A new study says the Iraq War has cost the United States $2 trillion. By the time all the veterans’ bills are paid, it will likely cost us up to $6 trillion.

Let that sink in for a moment. Per National Priorities, here’s an estimate of how much money is allocated for various programs in President Obama’s 2015 federal fiscal year budget:

Education: ~ $70 billion
Health: ~ $58 billion
Unemployment and labor: ~ $58 billion
Energy and Environment: ~ $35 billion
International Affairs: ~ $35 billion
Science: ~ $35 billion
Transportation: ~ $23 billion
Food and Agriculture: ~$11 billion

Think about what we could have done with $6 trillion. With a “t”. As in, one thousand billions.

Almost eight years ago David Leonhardt wrote about what $1.2 trillion could have bought, which was the estimated cost of the Iraq War at the time:

For starters, $1.2 trillion would pay for an unprecedented public health campaign — a doubling of cancer research funding, treatment for every American whose diabetes or heart disease is now going unmanaged and a global immunization campaign to save millions of children’s lives.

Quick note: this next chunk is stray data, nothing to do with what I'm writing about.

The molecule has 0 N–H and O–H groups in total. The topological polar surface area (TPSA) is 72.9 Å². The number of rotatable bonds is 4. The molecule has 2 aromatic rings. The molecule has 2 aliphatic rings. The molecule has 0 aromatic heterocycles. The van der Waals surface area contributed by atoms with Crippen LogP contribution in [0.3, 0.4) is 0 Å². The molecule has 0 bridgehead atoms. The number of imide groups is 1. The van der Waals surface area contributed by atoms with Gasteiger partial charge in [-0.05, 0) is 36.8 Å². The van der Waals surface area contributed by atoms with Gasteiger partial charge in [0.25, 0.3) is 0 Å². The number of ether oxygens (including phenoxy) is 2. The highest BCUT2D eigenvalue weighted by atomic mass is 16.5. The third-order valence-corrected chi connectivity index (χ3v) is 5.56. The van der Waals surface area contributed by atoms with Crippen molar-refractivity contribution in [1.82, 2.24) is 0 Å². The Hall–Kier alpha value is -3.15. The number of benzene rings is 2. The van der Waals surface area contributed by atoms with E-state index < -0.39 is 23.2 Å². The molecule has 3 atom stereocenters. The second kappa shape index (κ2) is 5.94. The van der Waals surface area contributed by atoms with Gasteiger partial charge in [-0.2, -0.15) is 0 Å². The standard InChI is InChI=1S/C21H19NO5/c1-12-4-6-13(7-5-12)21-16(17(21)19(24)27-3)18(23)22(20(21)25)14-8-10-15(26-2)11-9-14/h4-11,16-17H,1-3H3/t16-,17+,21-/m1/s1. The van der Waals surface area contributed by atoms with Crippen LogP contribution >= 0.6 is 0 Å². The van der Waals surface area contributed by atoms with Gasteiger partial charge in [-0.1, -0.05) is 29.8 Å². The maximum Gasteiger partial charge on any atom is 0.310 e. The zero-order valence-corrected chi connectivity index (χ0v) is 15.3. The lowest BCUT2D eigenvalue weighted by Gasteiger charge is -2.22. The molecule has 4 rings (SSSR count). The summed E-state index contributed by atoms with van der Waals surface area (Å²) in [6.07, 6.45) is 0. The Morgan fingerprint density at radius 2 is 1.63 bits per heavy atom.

Combined, the cost of running those programs for a decade wouldn’t use up even half our money pot. So we could then turn to poverty and education, starting with universal preschool for every 3- and 4-year-old child across the country. The city of New Orleans could also receive a huge increase in reconstruction funds.

Next time a politician or pundit tells you that we don’t have the money to pay for cancer research or climate change abatement or housing for the homeless or extended unemployment benefits, always remember that most of these Very Serious People gladly cheered on and still refuse to apologize for a $6 trillion pointless blunder.

And that doesn’t even get into the lives stupidly thrown into the fire on both sides, when that money could have been used saving lives instead. What an immoral waste.

David Atkins

Follow David on Twitter @DavidOAtkins. David Atkins is a writer, activist and research professional living in Santa Barbara. He is a contributor to the Washington Monthly's Political Animal and president of The Pollux Group, a qualitative research firm.